© Graphics by Abbruzzo+Associates.

Anna-Maria Abbruzzo’ anna@artcontext.ca

The dialogue of sustainability is a work-in-progress for most of us. The talking points used, during this process, mark the evolution of our understanding of it. As of yet, this has been my greatest challenge.

My own evolution happened over a certain period of time. I have gone through my own reflective process, over the course of these last 4-5 years. It was an evolution that was over a decade in the making. I had built a discourse and a vocabulary, that was specific to the brands and materials, that I was loyal to. My talking points to my clients didn’t vary. My intuitive aesthetic choices transformed themselves into conversations on how beauty and sustainability can unite, to better not only our physical environments, but also how we go about our selection process.

Beauty in design is a necessity. From the creatives part, it becomes a tool of communication. A visual language to tell others how their thoughts progressed over the creative process. Beauty and sustainability have a bright future together, because the preconceived notions of what sustainability should look like is no longer valid. Sustainable can be beautiful. In fact, it has to be! Otherwise, the general public will have greater difficulty in believing in its true power.

However, we find ourselves in an interesting predicament, in regards to industry. We have found, that the conversations had, while presenting design initiatives to the business world always led to the questions of aesthetics. It always remained on a superficial level. However, moving forward, that is no longer an option. Some form of physical manifestation is no longer even the necessary result of a collaboration. Designers roles are changing, with the world around them. They predict trends and observe human patterns and necessities. Therefore, the role of designers now belongs in the boardroom. They can help change the process of industries, in the most respectful and sustainable fashion, since design is human-centric at its core.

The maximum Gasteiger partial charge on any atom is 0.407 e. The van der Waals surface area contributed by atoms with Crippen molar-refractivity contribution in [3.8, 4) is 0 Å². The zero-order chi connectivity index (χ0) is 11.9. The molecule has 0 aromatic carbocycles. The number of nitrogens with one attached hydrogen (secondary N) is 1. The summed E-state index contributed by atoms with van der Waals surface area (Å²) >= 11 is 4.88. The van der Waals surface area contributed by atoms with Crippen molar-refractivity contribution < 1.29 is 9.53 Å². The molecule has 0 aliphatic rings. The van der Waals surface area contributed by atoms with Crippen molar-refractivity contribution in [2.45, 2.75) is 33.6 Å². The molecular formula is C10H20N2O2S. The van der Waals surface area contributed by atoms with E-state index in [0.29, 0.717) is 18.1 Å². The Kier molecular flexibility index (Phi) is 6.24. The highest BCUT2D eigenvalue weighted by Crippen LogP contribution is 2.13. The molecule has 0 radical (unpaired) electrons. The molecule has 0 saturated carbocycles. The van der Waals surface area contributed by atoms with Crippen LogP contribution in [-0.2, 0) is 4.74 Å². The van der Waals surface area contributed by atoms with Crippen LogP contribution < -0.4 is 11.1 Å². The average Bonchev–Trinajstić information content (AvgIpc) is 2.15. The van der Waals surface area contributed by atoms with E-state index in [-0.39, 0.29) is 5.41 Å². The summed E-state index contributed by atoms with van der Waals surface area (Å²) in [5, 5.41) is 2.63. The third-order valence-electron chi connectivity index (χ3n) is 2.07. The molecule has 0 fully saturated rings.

Designers create for people. Their processes can lead to a better planet, while enabling companies to not only maintain profit, but even increase it.

My main priority now is to showcase to both designers and businesses that, sometimes, even the smallest gesture can make a large impact towards sustainable development goals.

That change can be incremental and that the more you see the positive impact it can make, the more you will want to pursue it.

Furthermore, sometimes we arrive at processes, without even realizing that what we created something that is culturally sustainable. My goal is to highlight those elements and to guide you on how to take them to the next level.

- Anna-Maria Abbruzzo